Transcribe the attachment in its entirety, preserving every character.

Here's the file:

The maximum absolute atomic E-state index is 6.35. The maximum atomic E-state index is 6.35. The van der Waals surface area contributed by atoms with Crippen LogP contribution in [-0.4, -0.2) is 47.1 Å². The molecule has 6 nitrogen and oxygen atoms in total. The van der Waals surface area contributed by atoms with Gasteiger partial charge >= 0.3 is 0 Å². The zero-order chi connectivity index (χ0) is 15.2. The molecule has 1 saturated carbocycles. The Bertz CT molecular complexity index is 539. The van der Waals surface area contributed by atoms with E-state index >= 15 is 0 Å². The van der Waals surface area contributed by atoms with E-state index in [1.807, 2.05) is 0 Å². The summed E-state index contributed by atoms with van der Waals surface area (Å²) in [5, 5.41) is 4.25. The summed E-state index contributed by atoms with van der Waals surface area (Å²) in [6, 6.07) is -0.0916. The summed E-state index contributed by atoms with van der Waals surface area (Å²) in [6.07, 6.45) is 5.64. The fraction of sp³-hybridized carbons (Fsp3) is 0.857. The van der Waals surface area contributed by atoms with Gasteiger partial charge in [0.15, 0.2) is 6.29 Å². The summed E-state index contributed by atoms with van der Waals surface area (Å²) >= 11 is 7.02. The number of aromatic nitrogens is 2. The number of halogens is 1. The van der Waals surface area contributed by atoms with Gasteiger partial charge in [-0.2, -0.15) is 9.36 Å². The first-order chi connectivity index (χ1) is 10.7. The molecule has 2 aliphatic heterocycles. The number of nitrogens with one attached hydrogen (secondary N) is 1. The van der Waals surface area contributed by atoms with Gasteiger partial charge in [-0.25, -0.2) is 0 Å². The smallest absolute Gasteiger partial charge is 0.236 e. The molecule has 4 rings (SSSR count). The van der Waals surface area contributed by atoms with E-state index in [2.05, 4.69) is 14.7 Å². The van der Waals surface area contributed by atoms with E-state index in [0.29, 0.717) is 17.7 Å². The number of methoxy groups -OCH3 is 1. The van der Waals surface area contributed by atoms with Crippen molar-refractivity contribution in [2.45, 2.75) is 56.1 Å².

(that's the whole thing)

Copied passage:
The maximum absolute atomic E-state index is 6.35. The maximum atomic E-state index is 6.35. The van der Waals surface area contributed by atoms with Crippen LogP contribution in [-0.4, -0.2) is 47.1 Å². The molecule has 6 nitrogen and oxygen atoms in total. The van der Waals surface area contributed by atoms with Gasteiger partial charge >= 0.3 is 0 Å². The zero-order chi connectivity index (χ0) is 15.2. The molecule has 1 saturated carbocycles. The Bertz CT molecular complexity index is 539. The van der Waals surface area contributed by atoms with E-state index >= 15 is 0 Å². The van der Waals surface area contributed by atoms with E-state index in [1.807, 2.05) is 0 Å². The summed E-state index contributed by atoms with van der Waals surface area (Å²) in [5, 5.41) is 4.25. The summed E-state index contributed by atoms with van der Waals surface area (Å²) in [6, 6.07) is -0.0916. The summed E-state index contributed by atoms with van der Waals surface area (Å²) in [6.07, 6.45) is 5.64. The fraction of sp³-hybridized carbons (Fsp3) is 0.857. The van der Waals surface area contributed by atoms with Gasteiger partial charge in [0.15, 0.2) is 6.29 Å². The summed E-state index contributed by atoms with van der Waals surface area (Å²) >= 11 is 7.02. The number of aromatic nitrogens is 2. The number of halogens is 1. The van der Waals surface area contributed by atoms with Gasteiger partial charge in [-0.2, -0.15) is 9.36 Å². The first-order chi connectivity index (χ1) is 10.7. The molecule has 2 aliphatic heterocycles. The number of nitrogens with one attached hydrogen (secondary N) is 1. The van der Waals surface area contributed by atoms with Gasteiger partial charge in [-0.25, -0.2) is 0 Å². The smallest absolute Gasteiger partial charge is 0.236 e. The molecule has 4 rings (SSSR count). The van der Waals surface area contributed by atoms with E-state index in [2.05, 4.69) is 14.7 Å². The van der Waals surface area contributed by atoms with E-state index in [0.29, 0.717) is 17.7 Å². The number of methoxy groups -OCH3 is 1. The van der Waals surface area contributed by atoms with Crippen molar-refractivity contribution in [2.45, 2.75) is 56.1 Å².